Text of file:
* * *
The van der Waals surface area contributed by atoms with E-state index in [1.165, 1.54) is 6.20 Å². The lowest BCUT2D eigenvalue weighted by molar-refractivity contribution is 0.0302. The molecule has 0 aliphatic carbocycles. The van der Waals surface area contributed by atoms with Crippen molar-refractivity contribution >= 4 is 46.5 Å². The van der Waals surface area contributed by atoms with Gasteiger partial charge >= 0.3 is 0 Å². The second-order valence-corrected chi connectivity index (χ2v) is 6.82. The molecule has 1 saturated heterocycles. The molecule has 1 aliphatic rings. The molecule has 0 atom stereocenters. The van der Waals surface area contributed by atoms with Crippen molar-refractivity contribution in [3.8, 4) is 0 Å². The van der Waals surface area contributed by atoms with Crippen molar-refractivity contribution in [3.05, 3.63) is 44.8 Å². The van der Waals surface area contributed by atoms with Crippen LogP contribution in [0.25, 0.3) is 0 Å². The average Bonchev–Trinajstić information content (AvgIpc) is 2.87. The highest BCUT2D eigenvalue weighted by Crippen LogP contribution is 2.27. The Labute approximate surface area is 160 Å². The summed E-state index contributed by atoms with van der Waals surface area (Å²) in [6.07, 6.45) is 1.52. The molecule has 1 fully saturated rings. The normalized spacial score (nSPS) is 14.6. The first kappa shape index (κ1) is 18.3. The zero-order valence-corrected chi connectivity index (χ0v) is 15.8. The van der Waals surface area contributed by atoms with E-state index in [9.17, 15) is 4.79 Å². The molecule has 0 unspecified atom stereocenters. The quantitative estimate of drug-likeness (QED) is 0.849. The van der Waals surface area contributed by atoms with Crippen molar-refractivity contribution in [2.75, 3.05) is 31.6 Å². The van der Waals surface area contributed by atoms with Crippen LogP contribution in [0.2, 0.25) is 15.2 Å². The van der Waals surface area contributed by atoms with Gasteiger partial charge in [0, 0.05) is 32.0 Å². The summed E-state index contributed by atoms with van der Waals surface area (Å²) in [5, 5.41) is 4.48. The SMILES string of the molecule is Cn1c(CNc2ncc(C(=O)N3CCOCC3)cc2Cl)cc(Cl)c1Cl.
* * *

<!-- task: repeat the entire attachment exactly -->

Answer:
The van der Waals surface area contributed by atoms with E-state index in [1.165, 1.54) is 6.20 Å². The lowest BCUT2D eigenvalue weighted by molar-refractivity contribution is 0.0302. The molecule has 0 aliphatic carbocycles. The van der Waals surface area contributed by atoms with Crippen molar-refractivity contribution >= 4 is 46.5 Å². The van der Waals surface area contributed by atoms with Gasteiger partial charge >= 0.3 is 0 Å². The second-order valence-corrected chi connectivity index (χ2v) is 6.82. The molecule has 1 saturated heterocycles. The molecule has 1 aliphatic rings. The molecule has 0 atom stereocenters. The van der Waals surface area contributed by atoms with Crippen molar-refractivity contribution in [3.8, 4) is 0 Å². The van der Waals surface area contributed by atoms with Crippen molar-refractivity contribution in [3.05, 3.63) is 44.8 Å². The van der Waals surface area contributed by atoms with Crippen LogP contribution in [0.25, 0.3) is 0 Å². The average Bonchev–Trinajstić information content (AvgIpc) is 2.87. The highest BCUT2D eigenvalue weighted by Crippen LogP contribution is 2.27. The Labute approximate surface area is 160 Å². The summed E-state index contributed by atoms with van der Waals surface area (Å²) in [6.07, 6.45) is 1.52. The molecule has 1 fully saturated rings. The normalized spacial score (nSPS) is 14.6. The first kappa shape index (κ1) is 18.3. The zero-order valence-corrected chi connectivity index (χ0v) is 15.8. The van der Waals surface area contributed by atoms with E-state index in [9.17, 15) is 4.79 Å². The molecule has 0 unspecified atom stereocenters. The quantitative estimate of drug-likeness (QED) is 0.849. The van der Waals surface area contributed by atoms with Crippen molar-refractivity contribution in [2.75, 3.05) is 31.6 Å². The van der Waals surface area contributed by atoms with Crippen LogP contribution in [0.2, 0.25) is 15.2 Å². The van der Waals surface area contributed by atoms with Gasteiger partial charge in [0, 0.05) is 32.0 Å². The summed E-state index contributed by atoms with van der Waals surface area (Å²) in [5, 5.41) is 4.48. The SMILES string of the molecule is Cn1c(CNc2ncc(C(=O)N3CCOCC3)cc2Cl)cc(Cl)c1Cl.